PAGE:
The Treasures of the Red Sea (1): Coral Treasures


The rich diversity and high level of endemism in the Red Sea is largely attributed to the 2,000 km of coral reef extending along its coastline. These fringing reefs create an intricate ecosystem that is an essential habitat for thousands of fish and invertebrate species that rely on the corals for their survival. They form an ecological niche in which creatures can live, feed and take refuge from predators.

The Red Sea’s reefs epitomize diversity; they are home to more than 200 soft and hard corals. In fact, it has the highest diversity of coral reefs than any other section of the Indian Ocean.

Coral reefs are formed by calcium carbonate produced by tiny coral polyps that populate tropical climates. The environmental conditions of the Red Sea are ideal for the flourishing of coral reefs, while the shallow shelves bordering the sea ensure sufficient light for calcification to occur and for easy photosynthesis in algae.

As breathtaking as the Red Sea corals are, a bleak truth overshadows their spectacular beauty. These primeval ecosystems are succumbing to the multi-pronged assault of climate change, continued polluting of the water, constant oil spillage from offshore rigs, overfishing, heavy tourist development, and other human activities that threaten their survival.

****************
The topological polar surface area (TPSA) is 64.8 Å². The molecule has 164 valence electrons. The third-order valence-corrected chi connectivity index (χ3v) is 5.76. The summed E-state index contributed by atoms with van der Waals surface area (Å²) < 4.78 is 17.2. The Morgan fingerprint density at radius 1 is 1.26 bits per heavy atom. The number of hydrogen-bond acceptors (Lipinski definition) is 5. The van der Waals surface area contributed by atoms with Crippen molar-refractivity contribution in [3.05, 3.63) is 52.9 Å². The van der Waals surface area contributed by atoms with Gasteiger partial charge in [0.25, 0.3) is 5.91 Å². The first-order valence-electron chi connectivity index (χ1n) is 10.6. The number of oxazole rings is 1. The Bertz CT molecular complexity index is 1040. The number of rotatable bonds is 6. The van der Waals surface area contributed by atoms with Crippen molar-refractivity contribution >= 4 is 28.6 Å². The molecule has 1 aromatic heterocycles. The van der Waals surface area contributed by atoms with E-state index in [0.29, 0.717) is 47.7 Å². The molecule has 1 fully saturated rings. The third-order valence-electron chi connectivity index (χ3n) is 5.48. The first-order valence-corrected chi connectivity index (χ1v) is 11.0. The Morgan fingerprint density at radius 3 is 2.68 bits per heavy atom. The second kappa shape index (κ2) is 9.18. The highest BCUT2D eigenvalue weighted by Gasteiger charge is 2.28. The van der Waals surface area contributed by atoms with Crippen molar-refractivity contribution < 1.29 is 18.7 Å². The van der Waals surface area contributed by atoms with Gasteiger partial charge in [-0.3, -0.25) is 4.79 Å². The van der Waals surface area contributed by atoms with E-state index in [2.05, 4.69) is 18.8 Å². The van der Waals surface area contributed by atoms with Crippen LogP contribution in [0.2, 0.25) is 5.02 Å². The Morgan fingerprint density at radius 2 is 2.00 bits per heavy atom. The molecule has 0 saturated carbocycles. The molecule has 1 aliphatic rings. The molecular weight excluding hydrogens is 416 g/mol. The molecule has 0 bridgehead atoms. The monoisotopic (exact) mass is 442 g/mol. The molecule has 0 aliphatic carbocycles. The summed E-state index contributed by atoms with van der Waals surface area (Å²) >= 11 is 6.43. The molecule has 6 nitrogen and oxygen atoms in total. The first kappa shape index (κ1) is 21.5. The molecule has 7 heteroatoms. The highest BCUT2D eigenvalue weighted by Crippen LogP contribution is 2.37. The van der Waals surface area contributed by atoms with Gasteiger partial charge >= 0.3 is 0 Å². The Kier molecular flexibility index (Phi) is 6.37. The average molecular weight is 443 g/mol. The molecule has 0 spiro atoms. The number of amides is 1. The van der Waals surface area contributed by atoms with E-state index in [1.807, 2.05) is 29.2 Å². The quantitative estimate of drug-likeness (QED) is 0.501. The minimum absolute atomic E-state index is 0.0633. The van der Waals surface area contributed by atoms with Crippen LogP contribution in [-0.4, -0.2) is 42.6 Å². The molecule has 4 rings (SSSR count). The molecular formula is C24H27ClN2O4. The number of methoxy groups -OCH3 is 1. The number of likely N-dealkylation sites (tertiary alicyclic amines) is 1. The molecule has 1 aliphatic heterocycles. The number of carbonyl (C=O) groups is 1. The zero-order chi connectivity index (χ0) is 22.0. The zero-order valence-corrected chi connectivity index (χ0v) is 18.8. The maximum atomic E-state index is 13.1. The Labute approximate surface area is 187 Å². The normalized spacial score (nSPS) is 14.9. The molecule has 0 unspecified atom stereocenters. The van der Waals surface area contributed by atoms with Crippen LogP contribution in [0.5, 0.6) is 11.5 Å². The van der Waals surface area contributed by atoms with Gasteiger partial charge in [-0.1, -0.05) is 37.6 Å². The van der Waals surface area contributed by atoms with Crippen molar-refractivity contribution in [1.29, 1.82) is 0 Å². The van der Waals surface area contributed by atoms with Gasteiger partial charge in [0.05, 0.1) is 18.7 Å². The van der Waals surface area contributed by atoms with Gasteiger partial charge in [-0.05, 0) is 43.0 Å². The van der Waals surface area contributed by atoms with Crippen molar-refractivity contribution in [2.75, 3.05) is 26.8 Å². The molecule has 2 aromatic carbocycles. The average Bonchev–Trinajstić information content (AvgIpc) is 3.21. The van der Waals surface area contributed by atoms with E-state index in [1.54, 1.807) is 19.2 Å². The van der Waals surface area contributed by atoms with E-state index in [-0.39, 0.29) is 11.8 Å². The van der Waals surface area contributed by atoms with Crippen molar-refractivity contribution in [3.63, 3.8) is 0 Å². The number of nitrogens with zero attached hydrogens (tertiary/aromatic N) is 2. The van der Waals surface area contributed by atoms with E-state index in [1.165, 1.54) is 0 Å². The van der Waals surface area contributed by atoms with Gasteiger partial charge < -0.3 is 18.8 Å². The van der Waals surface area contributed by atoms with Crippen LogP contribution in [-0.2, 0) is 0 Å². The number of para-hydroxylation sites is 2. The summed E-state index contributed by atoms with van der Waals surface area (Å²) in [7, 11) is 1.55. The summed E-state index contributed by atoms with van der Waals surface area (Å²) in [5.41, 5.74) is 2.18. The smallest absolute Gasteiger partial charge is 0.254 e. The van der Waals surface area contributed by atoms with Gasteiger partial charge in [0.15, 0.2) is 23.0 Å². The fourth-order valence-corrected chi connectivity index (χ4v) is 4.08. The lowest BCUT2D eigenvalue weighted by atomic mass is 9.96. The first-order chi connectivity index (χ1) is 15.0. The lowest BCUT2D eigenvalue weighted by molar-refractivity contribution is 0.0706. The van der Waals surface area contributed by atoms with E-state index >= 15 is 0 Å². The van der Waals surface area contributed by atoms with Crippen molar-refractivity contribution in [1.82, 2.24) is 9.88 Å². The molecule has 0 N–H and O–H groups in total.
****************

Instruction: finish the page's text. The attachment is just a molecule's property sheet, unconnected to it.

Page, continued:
While general information on potential threats is available, detailed sources of mortality and quantitative data are substantially lacking. Despite the fact that most of the coral reefs are in protected areas, mismanagement and disregarding of existing rules and laws pose a serious threat to the diversity of the corals and all the other marine life that depend on it.

Organizations such as The Hurghada Environmental Protection and Conservation Association (HEPCA) and Friends of the Earth Middle East (FoEME) have been hard at work trying to improve the situation. Among their successful projects has been the creation of mooring buoys, which are quasi-permanent anchors fixed to the sea-bed, allowing boats to tie up while at sea without dropping anchors that damage the reefs.

The one major problem these organizations encounter is the lack of overall environmental consciousness and awareness among the public and the industries involved. It is high time that we try and send a message, help raise awareness within the public, and strive to protect our priceless treasures.

*The article was published in the PSC Newslertter, Summer 2012 issue.

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